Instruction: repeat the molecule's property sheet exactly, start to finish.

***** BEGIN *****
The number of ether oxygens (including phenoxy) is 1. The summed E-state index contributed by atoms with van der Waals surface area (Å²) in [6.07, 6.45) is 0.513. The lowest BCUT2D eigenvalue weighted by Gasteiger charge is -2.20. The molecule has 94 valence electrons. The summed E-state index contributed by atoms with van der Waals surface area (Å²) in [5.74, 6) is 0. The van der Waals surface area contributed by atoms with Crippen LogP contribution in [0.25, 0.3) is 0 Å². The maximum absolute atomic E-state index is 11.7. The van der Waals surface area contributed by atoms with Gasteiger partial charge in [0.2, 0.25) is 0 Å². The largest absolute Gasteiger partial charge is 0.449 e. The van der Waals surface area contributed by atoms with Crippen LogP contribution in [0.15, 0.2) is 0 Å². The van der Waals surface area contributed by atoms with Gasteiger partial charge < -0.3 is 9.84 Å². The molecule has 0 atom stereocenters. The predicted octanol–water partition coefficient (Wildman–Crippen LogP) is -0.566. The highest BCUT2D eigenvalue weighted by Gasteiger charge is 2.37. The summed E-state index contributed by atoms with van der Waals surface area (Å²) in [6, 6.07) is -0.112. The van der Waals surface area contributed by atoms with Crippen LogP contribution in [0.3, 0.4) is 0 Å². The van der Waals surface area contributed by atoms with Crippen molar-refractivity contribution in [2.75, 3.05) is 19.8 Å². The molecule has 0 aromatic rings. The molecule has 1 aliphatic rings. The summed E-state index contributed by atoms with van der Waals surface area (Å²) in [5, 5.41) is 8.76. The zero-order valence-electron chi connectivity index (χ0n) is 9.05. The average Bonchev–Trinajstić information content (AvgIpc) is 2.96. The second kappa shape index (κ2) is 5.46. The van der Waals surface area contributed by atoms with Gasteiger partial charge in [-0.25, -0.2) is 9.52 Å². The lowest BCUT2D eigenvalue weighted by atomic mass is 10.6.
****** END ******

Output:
The number of ether oxygens (including phenoxy) is 1. The summed E-state index contributed by atoms with van der Waals surface area (Å²) in [6.07, 6.45) is 0.513. The lowest BCUT2D eigenvalue weighted by Gasteiger charge is -2.20. The molecule has 94 valence electrons. The summed E-state index contributed by atoms with van der Waals surface area (Å²) in [5.74, 6) is 0. The van der Waals surface area contributed by atoms with Crippen LogP contribution in [0.25, 0.3) is 0 Å². The maximum absolute atomic E-state index is 11.7. The van der Waals surface area contributed by atoms with Gasteiger partial charge in [0.2, 0.25) is 0 Å². The largest absolute Gasteiger partial charge is 0.449 e. The van der Waals surface area contributed by atoms with Crippen LogP contribution in [0.15, 0.2) is 0 Å². The van der Waals surface area contributed by atoms with Gasteiger partial charge < -0.3 is 9.84 Å². The molecule has 0 atom stereocenters. The predicted octanol–water partition coefficient (Wildman–Crippen LogP) is -0.566. The highest BCUT2D eigenvalue weighted by Gasteiger charge is 2.37. The summed E-state index contributed by atoms with van der Waals surface area (Å²) in [6, 6.07) is -0.112. The van der Waals surface area contributed by atoms with Crippen LogP contribution in [0.3, 0.4) is 0 Å². The van der Waals surface area contributed by atoms with Crippen molar-refractivity contribution in [2.75, 3.05) is 19.8 Å². The molecule has 0 aromatic rings. The molecule has 1 aliphatic rings. The summed E-state index contributed by atoms with van der Waals surface area (Å²) in [5, 5.41) is 8.76. The zero-order valence-electron chi connectivity index (χ0n) is 9.05. The average Bonchev–Trinajstić information content (AvgIpc) is 2.96. The second kappa shape index (κ2) is 5.46. The van der Waals surface area contributed by atoms with Gasteiger partial charge in [-0.25, -0.2) is 9.52 Å². The lowest BCUT2D eigenvalue weighted by atomic mass is 10.6.